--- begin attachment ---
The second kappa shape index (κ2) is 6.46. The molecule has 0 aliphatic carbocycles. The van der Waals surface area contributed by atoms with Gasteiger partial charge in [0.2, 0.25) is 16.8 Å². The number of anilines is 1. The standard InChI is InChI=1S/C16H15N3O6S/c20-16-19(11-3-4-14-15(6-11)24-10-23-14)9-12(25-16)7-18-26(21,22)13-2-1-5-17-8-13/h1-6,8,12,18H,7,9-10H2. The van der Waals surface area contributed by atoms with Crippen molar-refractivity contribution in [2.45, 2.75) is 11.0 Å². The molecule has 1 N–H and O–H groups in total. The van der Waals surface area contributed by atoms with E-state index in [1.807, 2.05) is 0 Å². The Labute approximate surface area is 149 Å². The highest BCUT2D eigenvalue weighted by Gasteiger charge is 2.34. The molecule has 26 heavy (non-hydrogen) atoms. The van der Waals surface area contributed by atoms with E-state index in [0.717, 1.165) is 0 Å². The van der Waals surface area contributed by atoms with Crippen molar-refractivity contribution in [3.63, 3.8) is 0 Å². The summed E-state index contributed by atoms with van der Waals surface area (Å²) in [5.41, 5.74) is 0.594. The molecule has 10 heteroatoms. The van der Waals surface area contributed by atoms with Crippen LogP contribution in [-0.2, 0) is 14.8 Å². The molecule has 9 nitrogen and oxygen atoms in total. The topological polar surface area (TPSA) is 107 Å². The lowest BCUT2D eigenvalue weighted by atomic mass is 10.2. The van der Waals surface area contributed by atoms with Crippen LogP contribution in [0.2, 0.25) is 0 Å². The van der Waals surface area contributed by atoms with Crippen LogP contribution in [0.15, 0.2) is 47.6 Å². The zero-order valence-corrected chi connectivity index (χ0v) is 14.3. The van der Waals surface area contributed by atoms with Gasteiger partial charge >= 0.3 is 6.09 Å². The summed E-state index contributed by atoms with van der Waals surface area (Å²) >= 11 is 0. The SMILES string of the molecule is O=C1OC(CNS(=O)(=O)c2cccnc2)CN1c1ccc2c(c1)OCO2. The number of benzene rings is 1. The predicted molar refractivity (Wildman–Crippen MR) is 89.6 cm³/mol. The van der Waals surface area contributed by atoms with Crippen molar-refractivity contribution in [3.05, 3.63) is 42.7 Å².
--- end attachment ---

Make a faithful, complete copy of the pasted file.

The second kappa shape index (κ2) is 6.46. The molecule has 0 aliphatic carbocycles. The van der Waals surface area contributed by atoms with Gasteiger partial charge in [0.2, 0.25) is 16.8 Å². The number of anilines is 1. The standard InChI is InChI=1S/C16H15N3O6S/c20-16-19(11-3-4-14-15(6-11)24-10-23-14)9-12(25-16)7-18-26(21,22)13-2-1-5-17-8-13/h1-6,8,12,18H,7,9-10H2. The van der Waals surface area contributed by atoms with Crippen molar-refractivity contribution in [2.45, 2.75) is 11.0 Å². The molecule has 1 N–H and O–H groups in total. The van der Waals surface area contributed by atoms with E-state index in [1.807, 2.05) is 0 Å². The Labute approximate surface area is 149 Å². The highest BCUT2D eigenvalue weighted by Gasteiger charge is 2.34. The molecule has 26 heavy (non-hydrogen) atoms. The van der Waals surface area contributed by atoms with E-state index in [0.717, 1.165) is 0 Å². The van der Waals surface area contributed by atoms with Crippen molar-refractivity contribution in [3.63, 3.8) is 0 Å². The summed E-state index contributed by atoms with van der Waals surface area (Å²) in [5.41, 5.74) is 0.594. The molecule has 10 heteroatoms. The van der Waals surface area contributed by atoms with Crippen LogP contribution in [-0.2, 0) is 14.8 Å². The molecule has 9 nitrogen and oxygen atoms in total. The topological polar surface area (TPSA) is 107 Å². The lowest BCUT2D eigenvalue weighted by atomic mass is 10.2. The van der Waals surface area contributed by atoms with Crippen LogP contribution in [0.2, 0.25) is 0 Å². The van der Waals surface area contributed by atoms with Crippen LogP contribution in [0.15, 0.2) is 47.6 Å². The zero-order valence-corrected chi connectivity index (χ0v) is 14.3. The van der Waals surface area contributed by atoms with Gasteiger partial charge >= 0.3 is 6.09 Å². The summed E-state index contributed by atoms with van der Waals surface area (Å²) >= 11 is 0. The SMILES string of the molecule is O=C1OC(CNS(=O)(=O)c2cccnc2)CN1c1ccc2c(c1)OCO2. The number of benzene rings is 1. The predicted molar refractivity (Wildman–Crippen MR) is 89.6 cm³/mol. The van der Waals surface area contributed by atoms with Crippen molar-refractivity contribution in [3.05, 3.63) is 42.7 Å².